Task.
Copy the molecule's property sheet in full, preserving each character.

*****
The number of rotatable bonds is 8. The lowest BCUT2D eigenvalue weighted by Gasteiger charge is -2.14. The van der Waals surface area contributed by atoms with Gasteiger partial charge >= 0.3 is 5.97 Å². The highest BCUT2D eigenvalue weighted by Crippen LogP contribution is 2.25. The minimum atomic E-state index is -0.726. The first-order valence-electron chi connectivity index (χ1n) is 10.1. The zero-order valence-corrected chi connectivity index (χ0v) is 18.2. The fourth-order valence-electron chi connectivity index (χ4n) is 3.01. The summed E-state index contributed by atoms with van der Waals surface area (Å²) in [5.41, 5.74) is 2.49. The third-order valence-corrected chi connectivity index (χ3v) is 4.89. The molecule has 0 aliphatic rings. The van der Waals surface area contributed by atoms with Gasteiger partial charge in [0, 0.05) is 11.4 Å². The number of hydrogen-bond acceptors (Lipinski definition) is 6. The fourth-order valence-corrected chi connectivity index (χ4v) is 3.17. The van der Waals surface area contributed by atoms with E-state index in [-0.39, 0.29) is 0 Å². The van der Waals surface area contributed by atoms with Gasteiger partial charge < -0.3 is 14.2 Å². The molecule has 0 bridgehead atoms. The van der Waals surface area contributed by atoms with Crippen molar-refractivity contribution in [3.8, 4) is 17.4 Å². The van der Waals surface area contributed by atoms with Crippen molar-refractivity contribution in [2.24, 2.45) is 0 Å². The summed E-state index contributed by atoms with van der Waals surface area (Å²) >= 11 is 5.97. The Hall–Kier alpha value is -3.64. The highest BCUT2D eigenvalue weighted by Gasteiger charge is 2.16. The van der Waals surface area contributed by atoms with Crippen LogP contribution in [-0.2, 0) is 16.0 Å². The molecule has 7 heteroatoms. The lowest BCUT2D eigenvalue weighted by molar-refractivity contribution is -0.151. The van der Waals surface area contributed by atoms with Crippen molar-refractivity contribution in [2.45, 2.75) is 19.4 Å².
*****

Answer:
The number of rotatable bonds is 8. The lowest BCUT2D eigenvalue weighted by Gasteiger charge is -2.14. The van der Waals surface area contributed by atoms with Gasteiger partial charge >= 0.3 is 5.97 Å². The highest BCUT2D eigenvalue weighted by Crippen LogP contribution is 2.25. The minimum atomic E-state index is -0.726. The first-order valence-electron chi connectivity index (χ1n) is 10.1. The zero-order valence-corrected chi connectivity index (χ0v) is 18.2. The fourth-order valence-electron chi connectivity index (χ4n) is 3.01. The summed E-state index contributed by atoms with van der Waals surface area (Å²) in [5.41, 5.74) is 2.49. The third-order valence-corrected chi connectivity index (χ3v) is 4.89. The molecule has 0 aliphatic rings. The van der Waals surface area contributed by atoms with Gasteiger partial charge in [0, 0.05) is 11.4 Å². The number of hydrogen-bond acceptors (Lipinski definition) is 6. The fourth-order valence-corrected chi connectivity index (χ4v) is 3.17. The van der Waals surface area contributed by atoms with E-state index in [-0.39, 0.29) is 0 Å². The van der Waals surface area contributed by atoms with Gasteiger partial charge < -0.3 is 14.2 Å². The molecule has 0 bridgehead atoms. The van der Waals surface area contributed by atoms with Crippen molar-refractivity contribution in [3.8, 4) is 17.4 Å². The van der Waals surface area contributed by atoms with Crippen molar-refractivity contribution in [2.24, 2.45) is 0 Å². The summed E-state index contributed by atoms with van der Waals surface area (Å²) >= 11 is 5.97. The Hall–Kier alpha value is -3.64. The highest BCUT2D eigenvalue weighted by Gasteiger charge is 2.16. The van der Waals surface area contributed by atoms with Crippen LogP contribution in [-0.2, 0) is 16.0 Å². The molecule has 7 heteroatoms. The lowest BCUT2D eigenvalue weighted by molar-refractivity contribution is -0.151. The van der Waals surface area contributed by atoms with Crippen molar-refractivity contribution in [2.45, 2.75) is 19.4 Å².